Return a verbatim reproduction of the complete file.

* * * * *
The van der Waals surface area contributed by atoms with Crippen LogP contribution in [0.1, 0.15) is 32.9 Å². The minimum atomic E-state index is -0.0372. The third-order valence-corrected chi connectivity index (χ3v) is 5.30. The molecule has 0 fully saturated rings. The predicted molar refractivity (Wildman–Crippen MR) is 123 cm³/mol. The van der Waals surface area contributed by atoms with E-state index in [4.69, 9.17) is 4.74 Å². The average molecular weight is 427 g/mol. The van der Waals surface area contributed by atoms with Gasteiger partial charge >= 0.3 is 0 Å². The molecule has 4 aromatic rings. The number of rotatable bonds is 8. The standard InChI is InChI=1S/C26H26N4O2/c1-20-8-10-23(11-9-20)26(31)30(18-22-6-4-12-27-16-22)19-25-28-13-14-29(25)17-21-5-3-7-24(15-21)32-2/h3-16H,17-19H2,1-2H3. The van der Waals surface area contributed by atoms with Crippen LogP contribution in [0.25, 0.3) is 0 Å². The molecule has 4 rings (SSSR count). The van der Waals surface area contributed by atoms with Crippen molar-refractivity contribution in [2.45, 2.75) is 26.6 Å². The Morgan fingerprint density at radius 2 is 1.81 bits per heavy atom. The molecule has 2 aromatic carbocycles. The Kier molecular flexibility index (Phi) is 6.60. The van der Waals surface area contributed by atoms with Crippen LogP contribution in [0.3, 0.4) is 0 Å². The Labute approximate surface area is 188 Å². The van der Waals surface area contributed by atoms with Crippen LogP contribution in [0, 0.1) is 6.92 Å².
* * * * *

The van der Waals surface area contributed by atoms with Crippen LogP contribution in [0.1, 0.15) is 32.9 Å². The minimum atomic E-state index is -0.0372. The third-order valence-corrected chi connectivity index (χ3v) is 5.30. The molecule has 0 fully saturated rings. The predicted molar refractivity (Wildman–Crippen MR) is 123 cm³/mol. The van der Waals surface area contributed by atoms with E-state index in [4.69, 9.17) is 4.74 Å². The average molecular weight is 427 g/mol. The van der Waals surface area contributed by atoms with Gasteiger partial charge >= 0.3 is 0 Å². The molecule has 4 aromatic rings. The number of rotatable bonds is 8. The standard InChI is InChI=1S/C26H26N4O2/c1-20-8-10-23(11-9-20)26(31)30(18-22-6-4-12-27-16-22)19-25-28-13-14-29(25)17-21-5-3-7-24(15-21)32-2/h3-16H,17-19H2,1-2H3. The van der Waals surface area contributed by atoms with Crippen LogP contribution in [0.25, 0.3) is 0 Å². The molecule has 4 rings (SSSR count). The van der Waals surface area contributed by atoms with Crippen molar-refractivity contribution in [2.45, 2.75) is 26.6 Å². The Morgan fingerprint density at radius 2 is 1.81 bits per heavy atom. The molecule has 2 aromatic carbocycles. The Kier molecular flexibility index (Phi) is 6.60. The van der Waals surface area contributed by atoms with Crippen LogP contribution in [0.3, 0.4) is 0 Å². The Labute approximate surface area is 188 Å². The van der Waals surface area contributed by atoms with Crippen LogP contribution in [0, 0.1) is 6.92 Å².